Steady Rise in Cost of
Insurance Through Work
U.S. workers who get health insurance coverage through their employers paid an average of 79 percent more in 2003 than they did in 1996, according to a report published yesterday.
Employers paid an average of 89 percent more, the U.S. Agency for Healthcare Research and Quality found. The agency's survey of 48,000 U.S. employers also found a steady increase in premiums in more recent years.
"Premiums in 2003 increased by 9.2 percent for single coverage, 10 percent for employee-plus one coverage, and 9.2 percent for family coverage over the prior year, continuing a trend of increasing premiums observed each year since the start of the survey in 1996," the report states.
The agency's Medical Expenditure Panel Survey found that health insurance premiums have increased every year since the start of the survey in 1996.
"The average employee contributed $2,283 for family coverage in 2003, compared to only $1,275 in 1996," the agency said.
An estimated 63 percent of Americans get their insurance through their employers or through a family member's job.
Drug May Hold Promise
For Kidney Transplants
Transplanted kidneys may survive three or four years longer when treated with an experimental Bristol-Myers Squibb Co. drug instead of the standard drug cyclosporine, a study released yesterday showed.
A test of 218 transplant recipients at 22 centers found that the six-month rejection rate for kidneys treated with either drug was equally low. But tests showed that the organs functioned much better when receiving the experimental drug belatacept, according to the study published in the New England Journal of Medicine.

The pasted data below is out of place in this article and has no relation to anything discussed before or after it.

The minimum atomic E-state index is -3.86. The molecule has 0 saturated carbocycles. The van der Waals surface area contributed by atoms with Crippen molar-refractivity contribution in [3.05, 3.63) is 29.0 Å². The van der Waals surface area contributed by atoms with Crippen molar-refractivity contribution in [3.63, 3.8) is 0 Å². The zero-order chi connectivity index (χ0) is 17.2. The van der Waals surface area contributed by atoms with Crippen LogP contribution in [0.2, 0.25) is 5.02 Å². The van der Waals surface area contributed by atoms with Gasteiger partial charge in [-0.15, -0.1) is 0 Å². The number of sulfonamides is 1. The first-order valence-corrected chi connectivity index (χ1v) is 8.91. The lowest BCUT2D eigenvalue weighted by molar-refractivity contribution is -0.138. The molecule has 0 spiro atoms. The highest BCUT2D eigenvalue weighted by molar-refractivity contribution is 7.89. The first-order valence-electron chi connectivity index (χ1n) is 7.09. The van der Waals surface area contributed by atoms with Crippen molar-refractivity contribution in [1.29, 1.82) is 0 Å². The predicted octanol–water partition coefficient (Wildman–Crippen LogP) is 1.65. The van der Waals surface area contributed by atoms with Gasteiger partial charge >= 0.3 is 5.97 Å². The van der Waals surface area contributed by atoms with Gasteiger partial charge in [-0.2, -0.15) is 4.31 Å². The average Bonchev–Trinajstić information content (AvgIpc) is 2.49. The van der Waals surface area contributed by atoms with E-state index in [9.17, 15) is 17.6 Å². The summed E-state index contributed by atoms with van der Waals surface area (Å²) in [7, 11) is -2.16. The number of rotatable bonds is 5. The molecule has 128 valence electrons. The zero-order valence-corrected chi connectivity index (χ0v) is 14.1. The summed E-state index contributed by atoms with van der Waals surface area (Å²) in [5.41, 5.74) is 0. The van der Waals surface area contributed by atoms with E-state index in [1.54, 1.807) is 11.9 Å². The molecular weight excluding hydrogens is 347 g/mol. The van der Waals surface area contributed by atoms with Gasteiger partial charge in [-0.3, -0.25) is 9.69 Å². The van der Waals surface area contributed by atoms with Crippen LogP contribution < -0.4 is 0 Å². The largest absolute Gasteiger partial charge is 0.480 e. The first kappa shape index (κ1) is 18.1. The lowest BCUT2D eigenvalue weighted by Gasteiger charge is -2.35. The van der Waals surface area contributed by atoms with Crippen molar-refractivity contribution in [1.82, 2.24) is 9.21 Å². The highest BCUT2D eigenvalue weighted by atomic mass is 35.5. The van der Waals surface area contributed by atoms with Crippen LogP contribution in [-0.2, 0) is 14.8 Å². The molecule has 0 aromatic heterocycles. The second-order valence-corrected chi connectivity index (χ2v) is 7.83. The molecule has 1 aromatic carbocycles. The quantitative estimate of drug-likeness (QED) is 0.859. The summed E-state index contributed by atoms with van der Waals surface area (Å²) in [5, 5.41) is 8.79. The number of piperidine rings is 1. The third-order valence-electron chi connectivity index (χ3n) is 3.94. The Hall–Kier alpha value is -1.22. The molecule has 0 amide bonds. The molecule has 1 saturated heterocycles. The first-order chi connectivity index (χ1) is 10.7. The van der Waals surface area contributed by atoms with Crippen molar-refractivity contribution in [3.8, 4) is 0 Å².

Journal editors Julie Ingelfinger and Robert Schwartz cautioned that doctors "will need much more experience with belatacept before recommending it as a routine replacement for cyclosporine."
Bristol-Myers Squibb paid for the study. Of the 15 named authors, four are employees of the company and seven have financial ties to it.
Cyclosporine-type drugs, while preventing the body from rejecting an organ, "can produce toxicity within the kidney, and ultimately many kidneys suffer significant damage. So early on they do an excellent job, but over the long term they do not provide significant improvement in the life of the kidney," said Flavio Vincenti, chief author of the study.
Expanded Care Urged
For Family Caregivers
Family members caring for sick or disabled relatives need expanded government health care, according to authors of a nationwide survey.
Sixteen million working-age adults provide such care and most, about 9 million, have their own chronic health problems, reported the Commonwealth Fund, a research and advocacy group.
The report said Congress could help by expanding Medicaid and the Children's Health Insurance Program to cover caregivers.
"Allowing Medicare buy-in for caregivers of Medicare beneficiaries, or tax credits for caregivers' medical expenses, could ease their financial burden," said Sara Collins, co-author of the study, which involved 4,052 U.S. adults 19 and older contacted between September 2003 and January 2004.
-- From News Services